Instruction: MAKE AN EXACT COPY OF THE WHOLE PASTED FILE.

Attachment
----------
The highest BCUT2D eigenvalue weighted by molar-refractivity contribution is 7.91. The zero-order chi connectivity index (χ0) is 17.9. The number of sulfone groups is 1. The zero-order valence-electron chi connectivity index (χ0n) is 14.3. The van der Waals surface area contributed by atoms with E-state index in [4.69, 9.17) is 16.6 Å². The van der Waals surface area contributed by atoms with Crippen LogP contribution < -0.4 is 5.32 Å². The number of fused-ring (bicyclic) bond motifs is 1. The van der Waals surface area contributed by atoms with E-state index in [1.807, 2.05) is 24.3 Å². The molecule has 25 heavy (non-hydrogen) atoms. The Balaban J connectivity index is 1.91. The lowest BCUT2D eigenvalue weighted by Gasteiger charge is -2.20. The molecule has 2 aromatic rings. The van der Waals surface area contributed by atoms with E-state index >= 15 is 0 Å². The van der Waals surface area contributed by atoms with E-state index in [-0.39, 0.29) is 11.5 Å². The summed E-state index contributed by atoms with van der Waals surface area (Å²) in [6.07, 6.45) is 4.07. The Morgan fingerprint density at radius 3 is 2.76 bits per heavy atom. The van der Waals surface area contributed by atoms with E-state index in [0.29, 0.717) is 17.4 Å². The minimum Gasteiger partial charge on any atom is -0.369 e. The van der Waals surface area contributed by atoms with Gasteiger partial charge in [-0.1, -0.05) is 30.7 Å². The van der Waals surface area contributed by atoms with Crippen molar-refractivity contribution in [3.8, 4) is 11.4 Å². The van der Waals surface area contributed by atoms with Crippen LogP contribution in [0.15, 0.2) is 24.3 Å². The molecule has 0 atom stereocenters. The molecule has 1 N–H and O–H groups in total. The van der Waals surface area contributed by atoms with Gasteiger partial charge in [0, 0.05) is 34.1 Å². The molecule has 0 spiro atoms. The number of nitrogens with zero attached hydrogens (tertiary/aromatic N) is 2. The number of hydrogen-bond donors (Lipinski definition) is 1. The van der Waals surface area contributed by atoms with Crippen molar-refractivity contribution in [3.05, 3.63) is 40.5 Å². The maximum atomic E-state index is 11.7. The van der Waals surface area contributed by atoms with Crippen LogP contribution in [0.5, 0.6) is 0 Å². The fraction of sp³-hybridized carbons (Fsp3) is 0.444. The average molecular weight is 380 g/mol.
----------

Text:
The highest BCUT2D eigenvalue weighted by molar-refractivity contribution is 7.91. The zero-order chi connectivity index (χ0) is 17.9. The number of sulfone groups is 1. The zero-order valence-electron chi connectivity index (χ0n) is 14.3. The van der Waals surface area contributed by atoms with E-state index in [4.69, 9.17) is 16.6 Å². The van der Waals surface area contributed by atoms with Crippen LogP contribution < -0.4 is 5.32 Å². The number of fused-ring (bicyclic) bond motifs is 1. The van der Waals surface area contributed by atoms with E-state index in [1.807, 2.05) is 24.3 Å². The molecule has 25 heavy (non-hydrogen) atoms. The Balaban J connectivity index is 1.91. The lowest BCUT2D eigenvalue weighted by Gasteiger charge is -2.20. The molecule has 2 aromatic rings. The van der Waals surface area contributed by atoms with E-state index >= 15 is 0 Å². The van der Waals surface area contributed by atoms with E-state index in [-0.39, 0.29) is 11.5 Å². The summed E-state index contributed by atoms with van der Waals surface area (Å²) in [6.07, 6.45) is 4.07. The Morgan fingerprint density at radius 3 is 2.76 bits per heavy atom. The van der Waals surface area contributed by atoms with E-state index in [0.29, 0.717) is 17.4 Å². The minimum Gasteiger partial charge on any atom is -0.369 e. The van der Waals surface area contributed by atoms with Gasteiger partial charge in [-0.1, -0.05) is 30.7 Å². The van der Waals surface area contributed by atoms with Crippen molar-refractivity contribution in [3.8, 4) is 11.4 Å². The van der Waals surface area contributed by atoms with Crippen LogP contribution in [0.15, 0.2) is 24.3 Å². The molecule has 0 atom stereocenters. The molecule has 1 N–H and O–H groups in total. The van der Waals surface area contributed by atoms with Gasteiger partial charge in [0, 0.05) is 34.1 Å². The molecule has 0 spiro atoms. The number of nitrogens with zero attached hydrogens (tertiary/aromatic N) is 2. The number of hydrogen-bond donors (Lipinski definition) is 1. The van der Waals surface area contributed by atoms with Crippen molar-refractivity contribution in [3.05, 3.63) is 40.5 Å². The maximum atomic E-state index is 11.7. The van der Waals surface area contributed by atoms with Crippen LogP contribution in [0.5, 0.6) is 0 Å². The fraction of sp³-hybridized carbons (Fsp3) is 0.444. The average molecular weight is 380 g/mol.